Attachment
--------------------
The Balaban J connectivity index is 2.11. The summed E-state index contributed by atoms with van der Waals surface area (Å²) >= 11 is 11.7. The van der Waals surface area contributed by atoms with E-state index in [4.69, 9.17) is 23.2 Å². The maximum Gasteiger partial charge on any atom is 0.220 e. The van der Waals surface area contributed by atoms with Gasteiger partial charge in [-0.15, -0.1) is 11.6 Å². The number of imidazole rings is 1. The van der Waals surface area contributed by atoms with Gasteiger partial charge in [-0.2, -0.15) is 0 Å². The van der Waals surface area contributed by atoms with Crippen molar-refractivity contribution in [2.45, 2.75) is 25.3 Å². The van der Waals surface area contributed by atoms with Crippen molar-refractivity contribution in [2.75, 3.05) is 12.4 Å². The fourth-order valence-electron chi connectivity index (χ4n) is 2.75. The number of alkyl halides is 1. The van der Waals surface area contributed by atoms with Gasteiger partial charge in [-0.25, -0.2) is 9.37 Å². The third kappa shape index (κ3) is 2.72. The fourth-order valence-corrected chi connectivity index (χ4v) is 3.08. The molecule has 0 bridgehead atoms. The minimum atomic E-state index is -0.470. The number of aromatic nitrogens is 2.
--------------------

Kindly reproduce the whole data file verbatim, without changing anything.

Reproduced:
The Balaban J connectivity index is 2.11. The summed E-state index contributed by atoms with van der Waals surface area (Å²) >= 11 is 11.7. The van der Waals surface area contributed by atoms with E-state index in [4.69, 9.17) is 23.2 Å². The maximum Gasteiger partial charge on any atom is 0.220 e. The van der Waals surface area contributed by atoms with Gasteiger partial charge in [-0.15, -0.1) is 11.6 Å². The number of imidazole rings is 1. The van der Waals surface area contributed by atoms with Gasteiger partial charge in [-0.2, -0.15) is 0 Å². The van der Waals surface area contributed by atoms with Crippen molar-refractivity contribution in [2.45, 2.75) is 25.3 Å². The van der Waals surface area contributed by atoms with Crippen molar-refractivity contribution in [2.75, 3.05) is 12.4 Å². The fourth-order valence-electron chi connectivity index (χ4n) is 2.75. The number of alkyl halides is 1. The van der Waals surface area contributed by atoms with Gasteiger partial charge in [-0.25, -0.2) is 9.37 Å². The third kappa shape index (κ3) is 2.72. The fourth-order valence-corrected chi connectivity index (χ4v) is 3.08. The molecule has 0 bridgehead atoms. The minimum atomic E-state index is -0.470. The number of aromatic nitrogens is 2.